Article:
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The Unofficial Guide to Disneyland 2005(Unofficial Guide Series)

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The insider's guide to Disneyland-plus complete coverage of Universal Studios
* Disneyland remains the #1 California amusement and theme park, attracting about 14 million visitors annually, more than double the total for Universal Studios
* Based on surveys of 6,100 families, our guide rates every attraction by age group, provides field-tested itineraries, and offers detailed reviews and rankings of hotels and...
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Overview

The insider's guide to Disneyland-plus complete coverage of Universal Studios
* Disneyland remains the #1 California amusement and theme park, attracting about 14 million visitors annually, more than double the total for Universal Studios
* Based on surveys of 6,100 families, our guide rates every attraction by age group, provides field-tested itineraries, and offers detailed reviews and rankings of hotels and eateries
* Delivers strategies for beating the lines and tips and warnings for families with children, first-time visitors, and people with special needs
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Product Details

  • ISBN-13: 9780764559709
  • Publisher: Wiley, John & Sons, Incorporated
  • Publication date: 8/28/2004
  • Series: Unofficial Guides Series , #94
  • Edition number: 1
  • Pages: 288
  • Product dimensions: 5.16 (w) x 8.50 (h) x 0.71 (d)

Meet the Author

Bob Sehlinger is the publisher of Menasha Ridge Press and the author of numerous Unofficial Guides, including the Unofficial Guide to Las Vegas and the best-selling Unofficial Guide to Walt Disney World.
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Table of Contents

List of Maps and Illustrations.

Acknowledgments.

Introduction.

Why “Unofficial”?

How This Guide Was Researched and Written.

Disneyland Resort: An Overview.

Part One: Planning before You Leave Home.

Gathering Information.

Timing Your Visit.

Getting There.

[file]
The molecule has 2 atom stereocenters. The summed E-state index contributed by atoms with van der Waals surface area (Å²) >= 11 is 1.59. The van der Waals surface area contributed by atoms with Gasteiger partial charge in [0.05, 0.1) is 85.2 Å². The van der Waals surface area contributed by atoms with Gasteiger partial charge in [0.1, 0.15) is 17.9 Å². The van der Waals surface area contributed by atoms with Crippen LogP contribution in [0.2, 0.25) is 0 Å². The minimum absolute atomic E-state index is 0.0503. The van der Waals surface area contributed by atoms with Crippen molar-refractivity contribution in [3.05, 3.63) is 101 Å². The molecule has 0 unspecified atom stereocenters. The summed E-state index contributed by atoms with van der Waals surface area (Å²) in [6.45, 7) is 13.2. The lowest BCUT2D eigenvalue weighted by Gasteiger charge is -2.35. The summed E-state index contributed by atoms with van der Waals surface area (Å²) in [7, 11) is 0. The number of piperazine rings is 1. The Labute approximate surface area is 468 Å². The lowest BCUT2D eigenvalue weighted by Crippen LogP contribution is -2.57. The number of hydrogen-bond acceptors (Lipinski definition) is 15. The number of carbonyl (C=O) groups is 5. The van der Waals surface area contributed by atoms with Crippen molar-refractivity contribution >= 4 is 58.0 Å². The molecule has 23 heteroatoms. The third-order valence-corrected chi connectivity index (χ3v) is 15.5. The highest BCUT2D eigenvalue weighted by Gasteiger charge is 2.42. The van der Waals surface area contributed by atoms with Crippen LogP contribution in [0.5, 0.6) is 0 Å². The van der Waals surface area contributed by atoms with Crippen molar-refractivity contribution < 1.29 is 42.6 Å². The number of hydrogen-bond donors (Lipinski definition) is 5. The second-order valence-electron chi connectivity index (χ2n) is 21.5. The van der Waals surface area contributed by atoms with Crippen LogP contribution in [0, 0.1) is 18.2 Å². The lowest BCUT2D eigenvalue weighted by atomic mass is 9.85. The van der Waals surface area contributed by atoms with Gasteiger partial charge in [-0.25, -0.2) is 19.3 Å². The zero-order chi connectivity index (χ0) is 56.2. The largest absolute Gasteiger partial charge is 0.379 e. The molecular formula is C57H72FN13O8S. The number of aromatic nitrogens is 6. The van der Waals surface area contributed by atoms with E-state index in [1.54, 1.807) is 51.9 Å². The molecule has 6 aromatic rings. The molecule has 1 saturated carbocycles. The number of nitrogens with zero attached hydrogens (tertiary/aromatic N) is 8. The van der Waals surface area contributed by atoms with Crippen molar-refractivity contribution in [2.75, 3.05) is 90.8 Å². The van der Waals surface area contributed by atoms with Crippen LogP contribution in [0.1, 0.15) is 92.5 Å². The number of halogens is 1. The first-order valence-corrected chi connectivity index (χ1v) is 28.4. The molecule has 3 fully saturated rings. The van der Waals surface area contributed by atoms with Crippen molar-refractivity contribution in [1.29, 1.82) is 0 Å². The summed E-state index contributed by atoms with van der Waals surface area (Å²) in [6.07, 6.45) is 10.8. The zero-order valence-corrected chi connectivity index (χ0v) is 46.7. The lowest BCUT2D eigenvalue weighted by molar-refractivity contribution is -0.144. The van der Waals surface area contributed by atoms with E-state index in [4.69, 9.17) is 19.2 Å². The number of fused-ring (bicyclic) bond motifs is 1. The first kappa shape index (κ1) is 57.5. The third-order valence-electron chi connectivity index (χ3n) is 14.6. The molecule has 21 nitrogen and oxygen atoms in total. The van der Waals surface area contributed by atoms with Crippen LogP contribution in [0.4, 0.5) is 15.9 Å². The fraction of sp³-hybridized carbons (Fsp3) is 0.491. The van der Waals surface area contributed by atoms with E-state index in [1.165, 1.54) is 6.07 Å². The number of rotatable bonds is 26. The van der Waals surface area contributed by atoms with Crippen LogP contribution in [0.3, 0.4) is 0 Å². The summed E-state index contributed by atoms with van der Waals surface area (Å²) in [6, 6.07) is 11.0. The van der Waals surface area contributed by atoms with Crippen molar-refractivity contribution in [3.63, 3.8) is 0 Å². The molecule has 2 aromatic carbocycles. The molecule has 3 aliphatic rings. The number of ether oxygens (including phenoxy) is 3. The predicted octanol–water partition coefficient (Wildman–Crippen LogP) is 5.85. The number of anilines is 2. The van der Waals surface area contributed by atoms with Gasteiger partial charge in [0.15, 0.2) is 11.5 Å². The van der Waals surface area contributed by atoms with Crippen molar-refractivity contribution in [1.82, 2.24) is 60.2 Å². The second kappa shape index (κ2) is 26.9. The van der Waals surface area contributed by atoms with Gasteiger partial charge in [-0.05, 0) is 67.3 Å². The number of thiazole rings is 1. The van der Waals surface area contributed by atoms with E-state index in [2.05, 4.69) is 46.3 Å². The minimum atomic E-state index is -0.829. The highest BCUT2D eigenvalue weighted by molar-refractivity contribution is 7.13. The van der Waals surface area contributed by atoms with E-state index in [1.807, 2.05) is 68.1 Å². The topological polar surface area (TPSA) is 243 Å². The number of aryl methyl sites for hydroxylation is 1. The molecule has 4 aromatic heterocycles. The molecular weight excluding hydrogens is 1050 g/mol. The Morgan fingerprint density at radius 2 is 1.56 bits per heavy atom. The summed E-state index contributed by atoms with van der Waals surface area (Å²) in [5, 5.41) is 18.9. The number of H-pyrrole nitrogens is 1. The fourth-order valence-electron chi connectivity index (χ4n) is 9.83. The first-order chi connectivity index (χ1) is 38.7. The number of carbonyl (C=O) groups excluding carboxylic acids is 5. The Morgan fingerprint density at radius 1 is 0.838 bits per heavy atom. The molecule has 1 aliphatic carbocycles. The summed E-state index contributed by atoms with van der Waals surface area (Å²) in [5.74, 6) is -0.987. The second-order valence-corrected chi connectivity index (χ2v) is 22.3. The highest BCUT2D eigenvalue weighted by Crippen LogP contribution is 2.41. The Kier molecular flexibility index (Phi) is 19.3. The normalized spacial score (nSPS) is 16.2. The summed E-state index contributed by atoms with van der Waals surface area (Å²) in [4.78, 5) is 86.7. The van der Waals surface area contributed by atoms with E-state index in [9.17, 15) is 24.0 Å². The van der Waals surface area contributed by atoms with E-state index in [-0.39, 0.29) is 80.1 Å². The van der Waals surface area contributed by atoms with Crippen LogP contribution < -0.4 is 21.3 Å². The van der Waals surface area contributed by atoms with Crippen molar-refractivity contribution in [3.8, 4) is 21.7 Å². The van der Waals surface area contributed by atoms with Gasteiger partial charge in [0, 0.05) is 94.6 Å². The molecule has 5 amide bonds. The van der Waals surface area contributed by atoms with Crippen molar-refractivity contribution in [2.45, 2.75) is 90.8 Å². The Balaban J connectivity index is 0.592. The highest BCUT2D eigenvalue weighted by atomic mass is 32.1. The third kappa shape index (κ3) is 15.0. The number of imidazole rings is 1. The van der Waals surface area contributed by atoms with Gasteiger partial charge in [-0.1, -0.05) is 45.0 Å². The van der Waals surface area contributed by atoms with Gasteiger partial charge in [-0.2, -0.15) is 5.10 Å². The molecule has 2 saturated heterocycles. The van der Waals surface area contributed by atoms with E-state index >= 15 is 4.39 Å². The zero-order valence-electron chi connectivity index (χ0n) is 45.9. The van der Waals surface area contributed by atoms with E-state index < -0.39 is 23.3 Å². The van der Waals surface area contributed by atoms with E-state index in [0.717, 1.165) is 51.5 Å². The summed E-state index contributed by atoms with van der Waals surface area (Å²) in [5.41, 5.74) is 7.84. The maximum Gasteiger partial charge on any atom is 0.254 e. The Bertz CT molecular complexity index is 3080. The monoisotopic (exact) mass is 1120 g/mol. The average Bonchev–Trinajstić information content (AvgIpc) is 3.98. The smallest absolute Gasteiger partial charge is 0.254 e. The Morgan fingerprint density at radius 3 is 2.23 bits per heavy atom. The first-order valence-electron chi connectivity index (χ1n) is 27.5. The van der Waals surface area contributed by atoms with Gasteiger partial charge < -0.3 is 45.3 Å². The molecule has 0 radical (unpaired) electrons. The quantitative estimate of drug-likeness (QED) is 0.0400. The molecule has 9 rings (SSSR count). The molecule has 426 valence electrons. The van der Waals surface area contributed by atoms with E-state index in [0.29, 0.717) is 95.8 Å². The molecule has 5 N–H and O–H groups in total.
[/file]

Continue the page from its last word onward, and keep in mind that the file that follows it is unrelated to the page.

A Word about Lodging.

Hotels and Motels: Rated and Ranked.

Making the Most of Your Time.

Part Two: Basic Essentials.

The Bare Necessities.

Part Three: Disneyland with Kids.

The Agony and the Ecstasy.

Small-Child Fright-Potential Chart.

Waiting-Line Strategies for Adults with Small Children.

Lost Children.

The Disney Characters.

Part Four: Disneyland Park.

Arriving and Getting Oriented.

Main Street, U.S.A.

Adventureland.

Part Four: Disneyland Park.

New Orleans Square.

Critter Country.

Frontierland.

Fantasyland.

Mickey’s Toontown.

Tomorrowland.

Live Entertainment and Special Events.

Traffic Patterns inside Disneyland Park.

Disneyland Park Touring Plans.

Part Five: Disney’s California Adventure.

A Brave New Park.

Arriving and Getting Oriented.

Hollywood Pictures Backlot.

Golden State.

A Bug’s Land.

Paradise Pier.

Parades and Live Entertainment.

Disney’s California Adventure One-Day Touring Plan.

Part Six:Universal Studios Hollywood.

Gathering Information.

Timing Your Visit.

Arriving and Getting Oriented.

Universal Studios Hollywood Attractions.

Universal Studios Hollywood One-Day Touring Plan.

Part Seven:Dining and Shopping in and around Disneyland.

Dining.

Shopping.

Appendix.

Readers’ Questions to the Author.

Readers’ Comments.

Indexes.

Clip-Out Pocket Outlines of Touring Plans.

Reader Survey.

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First Chapter

The Unofficial Guide to Disneyland 2005


By Bob Sehlinger

John Wiley & Sons

ISBN: 0-7645-5970-2


Chapter One

Disney's California Adventure

A Brave New Park

The Walt Disney Company's newest theme park, Disney's California Adventure, held its grand opening on February 8, 2001. Already known as "DCA" among Disneyphiles, the park is a bouquet of contradictions conceived in Fantasyland, starved in utero by corporate Disney, and born into a hostile environment of Disneyland loyalists who believe they've been handed a second-rate theme park. The park is new but full of old technology. Its parts are stunningly beautiful, yet come together awkwardly, failing to comprise a handsome whole. And perhaps most lamentable of all, the California theme is impotent by virtue of being all-encompassing.

The history of the park is another of those convoluted tales found only in Robert Ludlum novels and corporate Disney. Southern California Disney fans began clamoring for a second theme park shortly after Epcot opened at Walt Disney World in 1982. Although there was some element of support within the Walt Disney Company, the Disney loyal had to content themselves with rumors and half-promises for two decades while they watched new Disney parks go up in Tokyo, Paris, and Florida. For years, Disney teasingly floated the "Westcot" concept, a California version of Epcot that was always just about to break ground. Whether a matter of procrastination or simply pursuing better opportunities elsewhere, the Walt Disney Company sat on the sidelines while the sleepy community of Anaheim became a sprawling city and property values skyrocketed. By the time Disney emerged from its Westcot fantasy and began to get serious about a second California park, the price tag-not to mention the complexity of integrating such a development into a mature city-was mind-boggling.

Westcot had been billed as a $2- to $3-billion, 100-plus-acre project, so that was what the Disney faithful were expecting when Disney's California Adventure was announced. What they got was a park that cost $1.4 billion (slashed from an original budget of about $2.1 billion), built on 55 acres including a sizeable carve-out for the Grand Californian Hotel. It's quite a small park by modern theme-park standards, but $1.4 billion, when lavished on 55 acres, ought to buy a pretty good park.